As I found myself involved in more and more specialized care, and taking fewer trips to the emergency room to evaluate acute conditions, I had less opportunity to practice this form of medical voyeurism. However, I still caught a glimpse of patients from time to time in the clinic where I evaluated them for elective cancer surgery before they had a chance to see me – and such was the case with Anne.
The clinic had a large rectangular common area, where the doctors would review Xrays and records, delimited on both sides by long, linear hallways of examination rooms. I was sitting at my workstation in one of the corners of that space between patients, and happened to turn and look through an open door – across the hall and into an exam room. I watched as a new patient was led there, and deposited by the clinic nurse. She sat down in a chair next to the small working desk, facing the examination table on the other side of the room, her right side toward me.
I began to form an opinion about several things, as I watched. She was older… perhaps well over seventy. She sat down carefully in the chair after the nurse departed, but with no evidence of musculoskeletal compromise, and folded her hands in her lap with no evidence of a tremor. She was trim, but not too thin, and certainly not emaciated, which could be consistent with a number of chronic conditions, and at times, a cancer that had advanced too quickly to intercede surgically. She was neatly dressed – wearing a pressed, perhaps starched, white open-collar blouse, khaki pants, and dark flats. Her dress suggested that if not well-to-do, that she was at least “comfortable” financially. Her shoes and handbag were new, and stylish, but not flashy. She slumped her shoulders slightly forward, and lowered her head, eyes open. Her hair was short and simply styled – grey, with streaks of white here and there.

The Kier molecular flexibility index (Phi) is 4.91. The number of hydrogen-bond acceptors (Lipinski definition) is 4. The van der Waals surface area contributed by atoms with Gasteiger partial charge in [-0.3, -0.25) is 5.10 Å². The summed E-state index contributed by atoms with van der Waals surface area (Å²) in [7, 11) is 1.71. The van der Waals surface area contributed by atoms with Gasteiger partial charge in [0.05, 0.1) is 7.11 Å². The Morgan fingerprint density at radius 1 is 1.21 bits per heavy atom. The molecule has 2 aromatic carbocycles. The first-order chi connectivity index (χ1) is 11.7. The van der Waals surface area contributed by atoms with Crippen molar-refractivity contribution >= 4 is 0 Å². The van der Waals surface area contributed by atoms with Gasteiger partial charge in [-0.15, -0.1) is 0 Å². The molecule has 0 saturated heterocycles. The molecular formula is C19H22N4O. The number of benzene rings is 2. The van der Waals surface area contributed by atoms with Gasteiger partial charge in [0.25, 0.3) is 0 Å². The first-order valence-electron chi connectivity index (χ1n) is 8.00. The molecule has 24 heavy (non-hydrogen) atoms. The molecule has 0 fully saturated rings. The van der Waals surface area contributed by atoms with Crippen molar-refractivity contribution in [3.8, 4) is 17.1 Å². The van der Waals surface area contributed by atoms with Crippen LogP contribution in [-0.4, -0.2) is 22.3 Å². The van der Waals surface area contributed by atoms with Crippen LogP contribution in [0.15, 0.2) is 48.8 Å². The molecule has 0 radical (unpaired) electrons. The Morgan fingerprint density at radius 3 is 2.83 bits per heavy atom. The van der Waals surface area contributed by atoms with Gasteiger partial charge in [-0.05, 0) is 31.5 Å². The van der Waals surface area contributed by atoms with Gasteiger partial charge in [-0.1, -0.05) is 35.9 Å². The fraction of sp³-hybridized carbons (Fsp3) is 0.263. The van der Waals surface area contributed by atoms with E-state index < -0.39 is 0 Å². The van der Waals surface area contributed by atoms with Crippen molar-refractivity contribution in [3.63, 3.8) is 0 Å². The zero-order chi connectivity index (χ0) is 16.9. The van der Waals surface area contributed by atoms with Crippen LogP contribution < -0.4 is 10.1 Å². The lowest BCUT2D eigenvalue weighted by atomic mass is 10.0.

I continued to watch her – she still oblivious to me for now, from more than forty feet away. Actually, she seemed oblivious to just about everything – I noticed that the nurse passed by the open door three times, two of them leading other patients or family members in one direction or the other, but she never once looked up in curiosity, or perhaps just in response to the nearby motion, as we humans are apt to do. She just sat still, staring at the floor.
She looked, or perhaps seemed very, very alone. I wondered if she were widowed. I had taken care of very few widowed men in my career as a cancer surgeon, but too many widowed women to actually count – it was just the way the odds settled out, at least for her generation. It was also possible, certainly, that her husband wasn’t able to come with her for some reason, but I found that to be less common above the age of seventy. The men either came, even if they required assistance, or they were no longer around.